I have been home for a few days. A neighbour dropped off some garlic by my gate – again with the baby cloves. Remembering how good the chard was, and adding that to the memory of my sister in law telling me beet greens tasted like chard, I sauteed them up with beets from my garden, and beet greens. Again, so good!

Just this morning I spent several hours harvesting raspberries from my backyard. I got a large bucket full (or 9.5 US dry pints to be exact – I measured) and I have another large batch of kale ready to go. I think I will save that for tomorrow.

All in all, I will say that this hobby has met with success. I am so happy, and so content – even though not everything grew as I wished it would. Well, live and learn, and… grow!

 

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Autism: Apologies

There is this thought that continues to creep into my mind that I don’t love my husband as I should. Perhaps that isn’t the best way to put it, as once written, I suddenly get a picture in my mind of shocked responses from the people who are reading it. I do love my husband. I even like my husband. But I still don’t think I love him as I should.

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The thought grew stronger after I had written my post about wet gloves. Though all I wrote was true, and reflected accurately my experience of the situation, it wasn’t… edifying is the word that comes to mind – towards him.

So I had this constant though in my mind that I should revise the wording of that post. I went away camping for a week, and all the time fully intended to alter it when I got back home, before its scheduled release the following Monday. When I got home, however, I re-read the post and concluded that it was an accurate portrayal of my experience, and to alter it would be… almost a lie. I couldn’t do that.

While I don’t think my response to the situation – though admittedly much more intense than other people might have responded – requires my apology (I stick to what I wrote, and what I felt about that) I do believe I need to apologize for the way he came across – not only in my post, but in my thoughts as well.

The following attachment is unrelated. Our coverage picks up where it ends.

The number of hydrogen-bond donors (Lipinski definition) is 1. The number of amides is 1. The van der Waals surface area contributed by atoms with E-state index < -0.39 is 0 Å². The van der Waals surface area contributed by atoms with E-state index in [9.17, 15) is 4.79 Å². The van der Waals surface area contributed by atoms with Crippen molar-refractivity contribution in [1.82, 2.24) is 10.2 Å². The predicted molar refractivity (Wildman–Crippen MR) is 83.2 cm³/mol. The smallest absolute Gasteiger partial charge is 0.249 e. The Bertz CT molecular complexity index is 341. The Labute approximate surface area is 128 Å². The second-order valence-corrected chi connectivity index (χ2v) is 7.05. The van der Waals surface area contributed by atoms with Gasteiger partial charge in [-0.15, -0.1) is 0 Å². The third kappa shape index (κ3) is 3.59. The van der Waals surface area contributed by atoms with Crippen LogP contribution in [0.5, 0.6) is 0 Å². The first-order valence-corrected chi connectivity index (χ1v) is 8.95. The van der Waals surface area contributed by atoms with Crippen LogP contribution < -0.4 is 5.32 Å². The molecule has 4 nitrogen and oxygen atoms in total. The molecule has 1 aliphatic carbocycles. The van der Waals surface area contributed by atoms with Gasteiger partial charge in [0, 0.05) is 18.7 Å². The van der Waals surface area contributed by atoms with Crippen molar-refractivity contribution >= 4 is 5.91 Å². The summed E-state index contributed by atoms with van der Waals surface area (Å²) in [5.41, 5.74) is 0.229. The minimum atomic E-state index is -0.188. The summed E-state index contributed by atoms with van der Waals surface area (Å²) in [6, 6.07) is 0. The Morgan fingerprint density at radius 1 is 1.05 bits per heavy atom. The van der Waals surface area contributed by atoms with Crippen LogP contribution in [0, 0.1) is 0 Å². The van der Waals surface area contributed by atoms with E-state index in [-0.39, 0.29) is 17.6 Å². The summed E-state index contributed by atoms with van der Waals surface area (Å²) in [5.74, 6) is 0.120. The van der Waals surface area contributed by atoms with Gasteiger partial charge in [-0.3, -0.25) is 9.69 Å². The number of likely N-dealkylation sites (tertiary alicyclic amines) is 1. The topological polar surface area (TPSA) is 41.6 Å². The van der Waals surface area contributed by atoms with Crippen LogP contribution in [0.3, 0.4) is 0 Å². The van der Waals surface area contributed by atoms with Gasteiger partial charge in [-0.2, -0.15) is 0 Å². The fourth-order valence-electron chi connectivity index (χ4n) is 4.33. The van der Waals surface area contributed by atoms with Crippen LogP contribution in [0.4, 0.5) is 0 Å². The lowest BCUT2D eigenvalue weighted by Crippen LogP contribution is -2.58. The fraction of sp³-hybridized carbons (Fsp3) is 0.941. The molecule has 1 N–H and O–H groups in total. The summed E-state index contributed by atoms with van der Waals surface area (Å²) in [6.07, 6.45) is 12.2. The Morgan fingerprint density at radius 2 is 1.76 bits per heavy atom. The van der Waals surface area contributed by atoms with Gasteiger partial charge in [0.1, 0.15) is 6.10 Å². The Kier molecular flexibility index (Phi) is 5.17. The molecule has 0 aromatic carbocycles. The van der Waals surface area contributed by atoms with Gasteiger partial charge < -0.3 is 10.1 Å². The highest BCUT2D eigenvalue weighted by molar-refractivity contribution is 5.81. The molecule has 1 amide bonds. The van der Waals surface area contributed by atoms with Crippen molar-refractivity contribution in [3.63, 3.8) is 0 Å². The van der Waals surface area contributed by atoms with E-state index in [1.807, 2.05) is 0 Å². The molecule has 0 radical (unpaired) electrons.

It is difficult for people to understand struggles outside of their experiences. It is difficult for people to be able to consider how what they do might strongly affect another person. Especially in terms of such things that most people don’t have strong reactions to – such as heightened sensory issues, or even allergies.

For instance, I have a severe egg allergy. Every year when I go camping, and other people are around, the others seem to have a really difficult time understanding the allergy. They want eggs for breakfast. Pancakes are cooking on the grill. They want to add eggs to a different section of the grill. They don’t understand why I ask them to wait until my food is finished cooking before they add theirs. It isn’t that they are meaning to hurt me, but that they honestly can’t see why this is a problem.

It is the same with wet rubber gloves. Most people do not have sensory issues to the extreme where a bit of water accidentally dripped inside of rubber gloves will cause a full meltdown. It isn’t that when such things happen people are intentionally doing something to hurt me. I know this. It still hurts, but I know it isn’t on purpose.

So when I wrote, I wrote from my experience. My sensory issues cause me pain. Real pain. So it possibly comes across as the person who caused me that pain maybe should have known better. Maybe should have understood. It isn’t… edifying.

The thought continues to come through my head that I don’t love my husband as I should. So how should I love my husband?

Unconditionally.

Yet unconditional love is hard. Really hard. Nearly impossible for an easily hurt, easily offended sinner such as I am. In fact, for all relationships I have had, there is only one person I can think of that I have even come close for – and that is my son.

When my son does something that upsets me; or does things I wish he wouldn’t; or does something that hurts me, or someone else, or himself; or takes the wrong path, or… in that moment what I want most for him is that he overcomes the issue and does better next time. What I feel is a strong desire to reconcile that drowns out all thoughts of pain, or hurt, or anything negative. “See what you have done. Overcome it. Let it go.”

I think everyone should be love like that. I think that is the love my husband should have from me. So I pray, “Please Lord, teach me to love my husband as I love my son.” And I say to my husband, “I am sorry for not loving you like I should. Please be patient with me. God isn’t finished with me yet.”

 

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Crows and Eagles

Speaking of crows, we are really missing the adults around here.